The family situation worsened for Dorothy when her sister left the household to marry an official of the East India Company Then in 1794, soon after the Careys moved from the Sundarbans jungle to Mudnabatti, 5-year-old Peter died of dysentery. For Dorothy, the grief, combined with her physical ailments, pushed her over the brink of despair. Her mental condition worsened—though not enough to preclude marital intimacy, since in January 1796, Dorothy gave birth to another son. Three months after the birth, William wrote: “My poor wife must be considered as insane, and is the occasion of great sorrow.” Another missionary described her as “wholly insane.”
Dorothy suffered from delusions, particularly that her husband was having affairs with other women. But she was not entirely out of touch with reality. At times she was coherent enough to convince others of the charges, though women who believed Dorothy were quick to discredit her when they became the targets of her accusations. Sometimes she would follow her husband into the streets berating him; other times she was seen attacking him physically; and still other times she talked and acted rationally.
But as the years passed, her condition worsened to the point that Carey confined her in a locked room. He worked on his translations, according to an observer, “while an insane wife, frequently wrought up to a state of most distressing excitement, was in the next room.”
Taming Unruly Children
During these years, the Carey boys had to fend for themselves. Their father was consumed by his work and was not inclined to discipline them for misbehavior. “The good man saw and lamented the evil,” wrote his colleague Hannah Marshman, “but was too mild to apply an effectual remedy. ”
Hannah sought to provide a motherly influence, and William Ward, another colleague, served as a surrogate father. According to a missionary on the scene, “From being a tiger, he [Felix] was transformed into a lamb under Ward’s influence.” At age 16 Felix began preaching to the native people, and six years later, in 1807, his father ordained him and commissioned him to serve as a missionary in Burma.
Later that same year Carey made the following entry in his diary: “Tuesday, Dec. 8, 1807. This evening Mrs. Carey died of the fever under which she has languished some time. Her death was a very easy one; but there was no appearance of returning reason, nor any thing that could cast a dawn of hope or light on her state.”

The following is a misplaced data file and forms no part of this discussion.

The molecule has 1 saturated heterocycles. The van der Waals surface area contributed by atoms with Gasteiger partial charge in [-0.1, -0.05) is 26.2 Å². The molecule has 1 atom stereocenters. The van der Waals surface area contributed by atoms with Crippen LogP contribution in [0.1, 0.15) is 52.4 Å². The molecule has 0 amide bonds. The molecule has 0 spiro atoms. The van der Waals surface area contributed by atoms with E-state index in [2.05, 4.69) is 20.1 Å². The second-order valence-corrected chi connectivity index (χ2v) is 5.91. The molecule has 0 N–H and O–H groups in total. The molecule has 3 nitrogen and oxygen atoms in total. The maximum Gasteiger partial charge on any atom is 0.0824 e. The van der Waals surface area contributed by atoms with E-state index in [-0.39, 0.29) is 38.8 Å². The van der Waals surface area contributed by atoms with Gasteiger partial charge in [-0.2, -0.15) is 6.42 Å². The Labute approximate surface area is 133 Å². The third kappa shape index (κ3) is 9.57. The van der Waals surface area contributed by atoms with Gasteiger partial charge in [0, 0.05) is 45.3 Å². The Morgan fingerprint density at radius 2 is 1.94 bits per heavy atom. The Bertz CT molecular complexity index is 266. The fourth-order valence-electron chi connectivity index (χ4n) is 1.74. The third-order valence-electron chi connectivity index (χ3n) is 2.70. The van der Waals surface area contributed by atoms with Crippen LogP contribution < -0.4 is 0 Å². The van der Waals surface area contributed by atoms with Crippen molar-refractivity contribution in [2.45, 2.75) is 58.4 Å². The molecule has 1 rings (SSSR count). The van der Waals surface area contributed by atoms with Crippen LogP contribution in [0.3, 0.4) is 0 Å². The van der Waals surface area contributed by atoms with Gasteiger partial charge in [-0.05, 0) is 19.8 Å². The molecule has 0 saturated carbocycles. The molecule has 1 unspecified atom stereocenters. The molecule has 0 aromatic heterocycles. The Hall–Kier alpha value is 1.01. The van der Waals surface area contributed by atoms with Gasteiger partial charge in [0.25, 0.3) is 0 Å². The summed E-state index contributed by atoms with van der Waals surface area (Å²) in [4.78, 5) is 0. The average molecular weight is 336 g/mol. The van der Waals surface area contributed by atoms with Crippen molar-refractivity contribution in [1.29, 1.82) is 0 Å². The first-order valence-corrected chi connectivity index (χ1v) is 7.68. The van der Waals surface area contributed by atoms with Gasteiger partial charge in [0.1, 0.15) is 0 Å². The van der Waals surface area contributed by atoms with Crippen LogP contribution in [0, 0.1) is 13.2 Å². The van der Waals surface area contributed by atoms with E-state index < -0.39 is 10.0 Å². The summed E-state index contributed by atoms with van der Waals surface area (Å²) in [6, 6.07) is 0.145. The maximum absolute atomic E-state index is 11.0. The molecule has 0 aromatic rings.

On May 9, 1808, just five months and a day after Dorothy’s death, Carey married Charlotte Rumohr, a Danish woman not connected with the mission. He had known her since she had moved to India several years earlier, and she had become a baptized believer through his ministry. She was described as petite, elegant, well-educated, cultured, and wealthy—a stark contrast from Dorothy.
William and Charlotte were both 46, and in many ways she was a perfect match for Carey. But their marriage created no small scandal in the mission. So agitated were some missionaries when they learned of William’s intent to remarry so soon, they circulated a petition to dissuade him. Carey’s determination prevailed, however, and they withdrew their protest.
Fortunately for Carey, this marriage was happy. He and Charlotte worked together on translations, and she became a loving mother to the younger boys, who had never lived in a functional family. When she died in 1821, after 13 years of marriage, Carey wrote: “We had as great a share of happiness as ever was enjoyed by mortals.”
Two years after Charlotte’s death, Carey, now 62, married for the third time. The bride was Grace Hughes, a widow 17 years younger. Grace was no match for Charlotte in intelligence or culture, but she was a good companion for Carey’s remaining 11 years. “Her constant and unremitting care and excellent nursing took off much of the weight of my illness,” he wrote, adding, “we live in great happiness.”
But it was Charlotte who had truly captured William Carey’s heart. When he died in 1834, his will specified that Grace should receive his valuable library, but that he be “buried by the side of my second wife, Charlotte Emilia Carey.”
Building a Communal Family
Carey’s home involved more than the nuclear family. After he located in the Danish settlement of Serampore in 1800, Carey formulated a pattern for communal family living. All missionaries and their family members would share meals and devotional times and live out of a common treasury. The purpose was to bring family life and ministry together in order to enhance both. Earlier Carey had written, “Our families should be considered nurseries for the Mission.”
For Carey, as well as the other Serampore missionaries, that ideal became a reality as their children continued on in the work of the mission. Carey’s own legacy includes nephews and sons and later generations of missionary enthusiasts. His son Jabez, like Felix, started young—language study at 13 and ordination and commissioning at age 18.
But not all went according to Carey’s plans. His nephew Eustace established a rival mission station. Carey’s son Felix abandoned his missionary work in Burma in 1814 to serve as an ambassador for the king of Burma. Carey was devastated: “Felix is shriveled from a missionary into an ambassador.”
Carey’s children were important to him, but the ministry came first. This was evident when his son William, who was serving with his young wife at a remote mission outpost, was gored by a buffalo. Discouraged and fearing for his wife’s safety, William requested a transfer back to Serampore.
Carey’s words to his son exemplify his lifelong perspective on family relationships: “I ought, however, to say that I think there is much guilt in your fears. You and Mary will be a thousand times more safe in committing yourselves to God in the way of duty than in neglecting the obvious duty to take care of yourselves.” CH
By Ruth A. Tucker
[Christian History originally published this article in Christian History Issue #36 in 1992]Dr. Ruth A. Tucker, a member of Christian History’s editorial advisory board, is the author of numerous books, including From Jersusalem to Irian Jaya: A Biographical History of Christian Missions (Academie, 1983).